C++ lambda and how the world is different now

So, there was the world of C++ before the lambda. And now there’s the world of C++ since the lambda – and I’ve got to say, if you aren’t using lamdas, then your’e probably still in the C++ stone age. This post is going to be all about lamdas and how rad they are. Do Java or .Net have anything as cool? Nope. C++ is where it’s at, and you need to be in the Know.

First off, C++ always had some sort of lamda ability, with functors, and indeed modern lamdas are just functor sugar. But, it’s really nice sugar and the style has gone way past mere ancient functors.

So this is an example functor:

class Functor {

    int a{ 0 };
public:

    int operator()() {
        return ++a;
    }
};

int main()
{
    Functor f;

    f();
    f();
    f();

    std::cout << "value of f: " << f() << std::endl;
    //writes 4
}

An object that has the call operator – can be perceived as a function. What may not be apparent though, is that it can have member variables and its own instance. The instance could be ephemeral or it could persist for a long time.

Functors ended up being needed to write a lot of algorithms in the STL, if not most of them, and they created a lot of slop.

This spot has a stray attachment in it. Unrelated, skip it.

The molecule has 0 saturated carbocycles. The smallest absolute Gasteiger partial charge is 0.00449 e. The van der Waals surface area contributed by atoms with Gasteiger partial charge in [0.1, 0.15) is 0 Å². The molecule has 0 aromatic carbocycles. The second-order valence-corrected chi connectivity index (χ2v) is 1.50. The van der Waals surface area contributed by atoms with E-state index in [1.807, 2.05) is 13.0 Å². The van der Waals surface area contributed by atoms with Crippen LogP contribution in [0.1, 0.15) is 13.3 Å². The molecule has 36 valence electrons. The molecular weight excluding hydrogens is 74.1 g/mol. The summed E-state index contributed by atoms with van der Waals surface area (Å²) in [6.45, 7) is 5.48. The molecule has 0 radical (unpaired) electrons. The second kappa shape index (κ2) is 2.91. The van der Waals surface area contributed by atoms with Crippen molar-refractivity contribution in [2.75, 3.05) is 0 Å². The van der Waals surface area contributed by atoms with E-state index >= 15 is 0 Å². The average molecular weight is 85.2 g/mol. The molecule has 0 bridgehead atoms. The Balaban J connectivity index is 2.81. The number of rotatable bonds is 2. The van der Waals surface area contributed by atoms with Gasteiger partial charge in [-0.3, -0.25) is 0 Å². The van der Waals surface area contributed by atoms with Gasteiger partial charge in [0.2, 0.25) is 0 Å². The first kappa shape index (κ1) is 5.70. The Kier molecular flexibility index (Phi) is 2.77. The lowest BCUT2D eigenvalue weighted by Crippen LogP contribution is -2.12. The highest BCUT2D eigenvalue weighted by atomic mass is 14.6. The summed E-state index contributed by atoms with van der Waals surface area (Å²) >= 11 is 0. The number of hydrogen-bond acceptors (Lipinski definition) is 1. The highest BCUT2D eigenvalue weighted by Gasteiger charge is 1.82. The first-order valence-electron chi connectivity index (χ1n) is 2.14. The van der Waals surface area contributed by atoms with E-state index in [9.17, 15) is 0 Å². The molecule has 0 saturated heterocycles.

int main()
{
    std::vector<int> v{ 9,0,1,4,1,9,6,4,1 };

    class MyCustomSorter{
    public:
        bool operator()(const int& a, const int& b) {
            return a < b;
        }
    };

    std::sort(v.begin(), v.end(), MyCustomSorter());
}

So now with lamdas we can do it like so:

 std::sort(v.begin(), v.end(), [](const int& a, const int& b)->bool {
     return a < b;
 });

What’s really cool about this line, is that we have actually declared a class-like object inline a function call, but with a lot less code. And what’s cool is that there are three different areas to pass arguments, the first area the example uses is the lambda parameters area, or the parameters to the call operator.

operator()(const int& a, const int& b) == (const int& a, const int& b)

The second area it uses is the return type

bool == -> bool

The third area is to pass in members of the lambda. Stuff that persists until the lamda goes out of scope. We could do the following:

std::vector<int> v{ 9,0,1,4,1,9,6,4,1 };

std::sort(v.begin(), v.end(), [&](const int& a, const int& b)->bool {
    return a < b;
});

Amperstand, &, in this case, causes anything from the superscope to be passed by reference. So given that, we could have a lamda body as follows:

std::vector<int> v{ 9,0,1,4,1,9,6,4,1 };

ObjectA obja;
 
std::sort(v.begin(), v.end(), [&](const int& a, const int& b)->bool {

    if (obja.method())
        return false;

    return a < b;
});

What happens in this case, is that the lamda is compiled with an ObjectA& member, which is set at the lamda creation and remains until it goes out of scope. The scope of these variables can sometimes be tricky as it is possible for a lamda to retain a reference to an out of scope variable (crash).